Kostecke, Richard M. and Smith, L.M. and Hands, H.M. (2004) Vegetation response to cattail management at Cheyenne Bottoms, Kansas. Journal of Aquatic Plant Management, 42, pp. 39-45.
Dense, monospecific cattail (Typha spp.) stands are a problem in many prairie wetlands because they alter habitat structure and function, resulting in a decrease in use by wildlife species. Cheyenne Bottoms Wildlife Area, a Wetland of International Importance in central Kansas, has experienced a large increase in cattails and a subsequent decrease in migratory wetland bird use. As a consequence, intensive cattail management is practiced. We assessed the effectiveness of prescribed burning, discing following prescribed burning, and cattle grazing following prescribed burning at two stocking rates of 5 and 20 head per 11 ha in suppressing cattail, as well as the effects of these treatments on non-cattail vegetation.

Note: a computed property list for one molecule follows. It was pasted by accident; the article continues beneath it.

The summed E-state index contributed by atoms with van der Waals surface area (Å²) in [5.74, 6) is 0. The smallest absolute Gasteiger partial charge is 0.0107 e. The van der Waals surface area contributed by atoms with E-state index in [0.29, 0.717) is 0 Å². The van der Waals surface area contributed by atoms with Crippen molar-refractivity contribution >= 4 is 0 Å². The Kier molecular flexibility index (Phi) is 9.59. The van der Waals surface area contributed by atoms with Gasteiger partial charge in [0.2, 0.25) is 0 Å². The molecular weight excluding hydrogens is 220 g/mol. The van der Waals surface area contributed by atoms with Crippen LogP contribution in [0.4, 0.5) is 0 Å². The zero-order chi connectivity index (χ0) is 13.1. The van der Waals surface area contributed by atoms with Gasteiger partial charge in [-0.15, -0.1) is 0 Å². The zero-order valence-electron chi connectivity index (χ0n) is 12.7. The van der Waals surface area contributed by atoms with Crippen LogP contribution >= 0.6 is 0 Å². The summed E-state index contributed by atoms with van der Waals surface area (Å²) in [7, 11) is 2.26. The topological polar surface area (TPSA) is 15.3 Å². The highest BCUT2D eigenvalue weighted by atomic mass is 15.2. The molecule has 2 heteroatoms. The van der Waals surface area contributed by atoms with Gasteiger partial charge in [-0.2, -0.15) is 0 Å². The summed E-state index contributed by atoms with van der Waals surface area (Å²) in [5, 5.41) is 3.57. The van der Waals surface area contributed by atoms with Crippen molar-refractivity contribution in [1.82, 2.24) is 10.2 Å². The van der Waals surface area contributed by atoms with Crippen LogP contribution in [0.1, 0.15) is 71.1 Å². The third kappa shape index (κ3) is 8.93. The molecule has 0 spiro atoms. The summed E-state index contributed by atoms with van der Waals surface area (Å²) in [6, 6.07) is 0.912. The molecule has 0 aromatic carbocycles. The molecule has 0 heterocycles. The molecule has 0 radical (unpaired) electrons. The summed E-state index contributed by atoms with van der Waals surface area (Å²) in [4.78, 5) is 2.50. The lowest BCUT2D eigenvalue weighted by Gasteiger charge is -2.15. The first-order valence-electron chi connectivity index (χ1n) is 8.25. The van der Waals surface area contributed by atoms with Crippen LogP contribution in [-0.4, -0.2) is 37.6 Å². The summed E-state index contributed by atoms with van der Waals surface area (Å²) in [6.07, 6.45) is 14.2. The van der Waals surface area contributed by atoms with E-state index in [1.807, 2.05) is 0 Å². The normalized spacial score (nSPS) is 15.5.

|Item Type: ||Article|
|Title: ||Vegetation response to cattail management at Cheyenne Bottoms, Kansas|
|Personal Creator/Author: |
|Kostecke, Richard M.|
|Journal or Publication Title: ||Journal of Aquatic Plant Management|
|Page Range: ||pp. 39-45|
|Issuing Agency: ||Aquatic Plant Management Society, Inc.|
|Uncontrolled Keywords: ||discing, grazing, prescribed burning, Typha, wetland management.|
|Item ID: ||1694|
|Depositing User: ||Jennifer Walton|
|Date Deposited: ||14 Nov 2008 17:35|
|Last Modified: ||29 Sep 2011 22:11|
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